Bayern Munich's Luca Toni celebrates his 0-1 lead goal during the Bundesliga match FC Schalke 04 vs FC Bayern Munich at VeltinsArena in Gelsenkirchen, Germany, 9 November 2008. Bayern Munich won 1-2.

‘Unbelievably ruthless’: Luca Toni’s brilliant Bayern Munich sojourn

Luca Toni scored goals everywhere he went, but there’s part of every football fan that wishes he’d been given a longer run at Bayern Munich.

The World Cup winner has had one of those bizarre careers that don’t follow the path you’d expect from a world-beater. He was 23 years old when he played his first minutes in Serie A, but still enjoyed a near-uninterrupted 15 years of top-level football, scoring 20 or more top-flight goals on five different occasions.

One of those seasons came in Bavaria, where he moved 12 months after helping Italy become world champions at the Olympiastadion, but it can often be overlooked in retrospectives of his two decades as a pro.

The Luca Toni who joined Bayern in 2007 was a leading man in more than one sense of the word. Yes, he arrived off the back of 49 goals in two seasons for Fiorentina, but he was also really, really, really, really good-looking.

One of the most striking developments in elite football in the 21st century comes in the general fitness and athleticism of those at the top of the game and even those a rung below. Yes, there were players in the aughts and earlier who were known for their looks, but the baseline was, broadly, a little lower.

It certainly felt unfair to find bullies with movie-star looks, as if to pointedly hog all of the talent just because they were allowed to. What’s even worse is that he’s continued to age flawlessly. Go on, just look for a photo of Toni in 2021 and get upset all over again.

Of course, this isn’t just an article about Toni’s looks, as much as it could be. We should probably point out that he was lethal in front of goal as well, scoring a career-best 39 in all competitions in his first Bayern season. Including goals like this.


It’s worth remembering that joining Bayern in 2007 wasn’t like joining them today. Not only had they failed to win the Bundesliga the previous season, they hadn’t even qualified for the Champions League.

Within that context, a 39-goal haul looks even more impressive, with his 24 in the league representing five more than his closest challenger. Ten UEFA Cup goals was joint-first, too, from fewer games than Zenit forward and eventual champion Pavel Pogrebnyak.

Bayern boss Ottmar Hitzfeld called the striker “unbelievably ruthless” after watching him fire the club through their European group stage. If you changed the names, you could easily imagine a more recent manager saying the same about Robert Lewandowski.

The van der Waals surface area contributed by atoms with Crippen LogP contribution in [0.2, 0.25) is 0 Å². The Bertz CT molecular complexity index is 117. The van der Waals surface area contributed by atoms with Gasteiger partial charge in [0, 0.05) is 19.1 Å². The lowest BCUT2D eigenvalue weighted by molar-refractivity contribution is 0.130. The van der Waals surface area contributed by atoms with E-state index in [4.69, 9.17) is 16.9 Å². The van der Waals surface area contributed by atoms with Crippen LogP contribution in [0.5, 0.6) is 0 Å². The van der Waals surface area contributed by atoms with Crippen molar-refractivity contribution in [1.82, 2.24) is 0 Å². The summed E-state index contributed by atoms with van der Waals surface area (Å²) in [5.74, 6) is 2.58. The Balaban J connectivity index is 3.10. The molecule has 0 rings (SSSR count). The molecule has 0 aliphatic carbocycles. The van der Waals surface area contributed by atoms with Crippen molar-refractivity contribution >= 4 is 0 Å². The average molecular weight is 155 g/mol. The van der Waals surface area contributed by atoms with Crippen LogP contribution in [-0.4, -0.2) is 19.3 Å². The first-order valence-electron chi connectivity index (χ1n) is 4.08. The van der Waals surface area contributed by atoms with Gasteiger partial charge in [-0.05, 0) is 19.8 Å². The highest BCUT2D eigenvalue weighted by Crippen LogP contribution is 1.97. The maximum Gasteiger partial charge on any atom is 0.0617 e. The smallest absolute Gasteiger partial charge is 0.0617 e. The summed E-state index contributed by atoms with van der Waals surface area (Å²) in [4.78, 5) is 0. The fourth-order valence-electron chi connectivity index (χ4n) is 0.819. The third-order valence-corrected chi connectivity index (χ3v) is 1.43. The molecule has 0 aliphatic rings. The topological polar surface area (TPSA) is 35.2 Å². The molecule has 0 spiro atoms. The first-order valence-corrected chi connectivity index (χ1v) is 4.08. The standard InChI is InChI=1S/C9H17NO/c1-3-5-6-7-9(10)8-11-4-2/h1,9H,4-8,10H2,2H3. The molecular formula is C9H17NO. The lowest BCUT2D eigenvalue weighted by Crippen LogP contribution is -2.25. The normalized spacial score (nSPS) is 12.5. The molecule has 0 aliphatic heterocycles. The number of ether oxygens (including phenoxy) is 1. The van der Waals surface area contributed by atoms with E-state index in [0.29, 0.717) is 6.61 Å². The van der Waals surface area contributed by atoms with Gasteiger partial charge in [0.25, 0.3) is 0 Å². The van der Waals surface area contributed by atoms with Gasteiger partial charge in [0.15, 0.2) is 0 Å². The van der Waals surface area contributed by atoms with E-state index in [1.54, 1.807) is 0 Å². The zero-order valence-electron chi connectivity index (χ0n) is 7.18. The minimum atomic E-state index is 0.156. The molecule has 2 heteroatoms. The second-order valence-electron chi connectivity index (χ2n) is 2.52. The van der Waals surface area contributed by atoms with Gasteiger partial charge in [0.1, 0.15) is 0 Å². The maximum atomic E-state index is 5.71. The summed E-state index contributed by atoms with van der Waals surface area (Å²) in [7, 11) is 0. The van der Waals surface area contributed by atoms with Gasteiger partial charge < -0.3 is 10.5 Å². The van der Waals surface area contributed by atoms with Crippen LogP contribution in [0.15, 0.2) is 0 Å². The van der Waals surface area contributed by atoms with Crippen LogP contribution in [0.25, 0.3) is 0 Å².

Unlike Lewandowski, though, Toni straddled two eras, having come up in a period where football was becoming more polished rather than already being there.

He came to Serie A at a time when the Intertoto Cup still existed, and when the Champions League had a second group stage. Modern football was still finding out what it wanted to look like, but he figured out his own path quicker than most.

Sadly, an injury and a falling-out with new manager Louis van Gaal ensured the first season in Munich would be an outlier, even if one of his best goals for the club came in 2008-09.

The effort against Eintracht Frankfurt just looks like an adult playing football against children. The idea that Franck Ribery’s free-kick was dinked ‘into space’ is a misleading one when no one other than Toni was capable of occupying the space in question.

At first glance, it looks like goalkeeper Oka Nikolov gets close to keeping out the shot, but it’s hard to think of anything more inevitable than the ball hitting the back of the net from Toni’s boot. Well, maybe the trademark celebration that followed.


“I asked him at half-time if he wanted to play the whole match or come off and he said ‘Tor, Tor, Tor’,” Hitzfeld said of Toni after one of his match-winning performances in that debut season.

Whether that single-mindedness disappeared in the years after his Bayern exit or whether he lost a bit of himself in a wider sense is hard to gauge, especially in the light of him rediscovering his lethal touch at Verona to close out a memorable career.

One thing’s for certain, though, namely that he plotted out a leading man pathway like someone responsible for writing his own scripts: the bang-bang-bang post-breakthrough impact, the high point in his twenties, and then a renaissance which would make Matthew McConaughey proud.

With all of this, though, you’re always left wondering what would have happened if he’d spent a little longer making foreign films when he didn’t need to but simply wanted to?

By Tom Victor

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